ish rule in the province.
On Feb. 9, the IRA ended a 17-month

Ford's quarter profits
drop, stocks rise
DEARBORN - Ford Motor Co.'s
costs of launching redesigned vehicles
combined with weak U.S. sales for a
58- percent drop in first-quarter profits,
the No. 2 domestic automaker reported
"Overall, it was a horrible quarter,"
said industry analyst David Healy of
Burnham Securities Inc.
Ford executives insisted the worst
was over and that the outlook for the
rest of 1996 was good. Healy and other
analysts agreed.
The company earned $653 million,
or 54 cents a share, in first three months
of the year. That compared with Ford's
unusually strong showing of$1.55 bil-
lion, or $1.44 a share, in the first quarter
of 1995.
Still, the latest results were better than
Wall Street's expectation of 33 cents a
share. As a result, Ford stock rose $1.25
to $36.62 1/2 a share in trading on the
New York Stock Exchange.
The news came one day after No. 3
Chrysler Corp. reported healthy first-

quarter earnings of SI billion, more
than double its performance from the
year-ago period. General Motors
Corp. is scheduled to release its earn-
ings Monday.
Fourth F-14 crashes
raises concerns
fighter crashed and exploded in Vir-
ginia yesterday, heightening concern
about the safety of the aging aircraft
that has crashed four times in just the
last three months.
Although Navy officials have said
the crash rate of the F-14 is not signifi-
cantly worse than other carrier-baad
combat aircraft, safety experts are gry
ing increasingly worried that the mis-
haps could hamper the Navy's ability to
perform its missions.
The Navy already has been forced to
restrict the speed and use of engine
afterburners on the F-14, actions that
experts say couldjeopardize confidence
in the aircraft.
The F-14 is among the oldest of the
Pentagon's tactical combat jets.

rrrw r ~ i

FREE showing at State
Theater Tonight, 9:30 pm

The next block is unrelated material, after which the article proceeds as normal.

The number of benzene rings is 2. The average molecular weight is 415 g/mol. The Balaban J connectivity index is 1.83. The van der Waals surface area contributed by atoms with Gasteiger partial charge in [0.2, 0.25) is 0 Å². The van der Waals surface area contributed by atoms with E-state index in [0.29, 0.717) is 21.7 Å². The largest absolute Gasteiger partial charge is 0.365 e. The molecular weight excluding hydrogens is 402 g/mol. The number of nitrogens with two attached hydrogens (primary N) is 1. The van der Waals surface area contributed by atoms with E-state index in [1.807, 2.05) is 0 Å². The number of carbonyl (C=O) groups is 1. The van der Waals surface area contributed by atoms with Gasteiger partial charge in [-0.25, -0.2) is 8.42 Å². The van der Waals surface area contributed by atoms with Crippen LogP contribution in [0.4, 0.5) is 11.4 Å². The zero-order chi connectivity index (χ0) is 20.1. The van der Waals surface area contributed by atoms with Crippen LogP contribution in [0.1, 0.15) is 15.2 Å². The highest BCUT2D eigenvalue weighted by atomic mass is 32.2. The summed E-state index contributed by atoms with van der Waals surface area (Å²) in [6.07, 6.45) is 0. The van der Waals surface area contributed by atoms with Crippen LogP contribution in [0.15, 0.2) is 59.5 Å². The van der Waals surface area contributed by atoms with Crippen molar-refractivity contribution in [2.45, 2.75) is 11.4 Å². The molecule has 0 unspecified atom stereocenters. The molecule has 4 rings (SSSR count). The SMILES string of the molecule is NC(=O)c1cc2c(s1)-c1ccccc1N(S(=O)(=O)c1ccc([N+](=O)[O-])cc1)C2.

Free gifts will be given out!
* Zero
Last hurrah for graduating
Friday, 3-6 pm
Come to the Union for
games, sno-cones, and fun!


MEw .,s 1


Russian soldiers
reported killed in
C echnan ambush
MOSCOW - Separatists in
Chechnya ambushed a column of Rus-
sian tanks and trucks, killing 26 sol-
diers and damaging President Boris
Yeltsin's effort to wind down the war
by election day, Russian news media
reported yesterday.
The clash was the bloodiest since
Yeltsin offered a peace plan for the
unruly southern republic March 31. It
occurred as Russian troops were with-
drawing late Tuesday from Shatoi, a
mountain town in Chechnya abandoned
earlier by separatists guerrillas.
Reports from Chechnya said at least
100 separatists hiding outside the town
staged the ambush with grenade
launchers and automatic rifles, destroy-
ing 23 of the convoy's 27 vehicles and
wounding 51 soldiers besides those
who died.
Yeltsin's 16-month-old war to pre-
vent Chechnya's secession is a major
liability of his re-election campaign

against Communist leader Gennady
Zyyuganov, front-runner on the June
16 ballot. More than 20,000 people
have died in the worst fighting in Rus-
sia since World War11.
Mine blast kills 2
soldiers, injures 2
Herzegovina - Two soldiers from the
NATO-led peace-enforcing troops in
Bosnia were killed yesterday and two
were injured when their vehicle hit a
land mine.
NATO said the troops were part g
brigade made up of soldiers from Den-
mark, Sweden, Norway, Poland.
Lithuania, Estonia and Latvia.
NATO withheld the names and na-
tionalities of the victims pending noti-
fication of next of kin.
The deaths are the second and thirs
mine-related fatalities since NATC
forces arrived here in December. Sgt
1st Class Donald Dugan of Ridgeway
Ohio, was killed by a mine on Feb. 3
- From Daily wire serve

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EDIT**A STAF Ron * *sseg Edto 8nCh
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UIEDS AV 1AF Pe nB.. sne ..Mangeu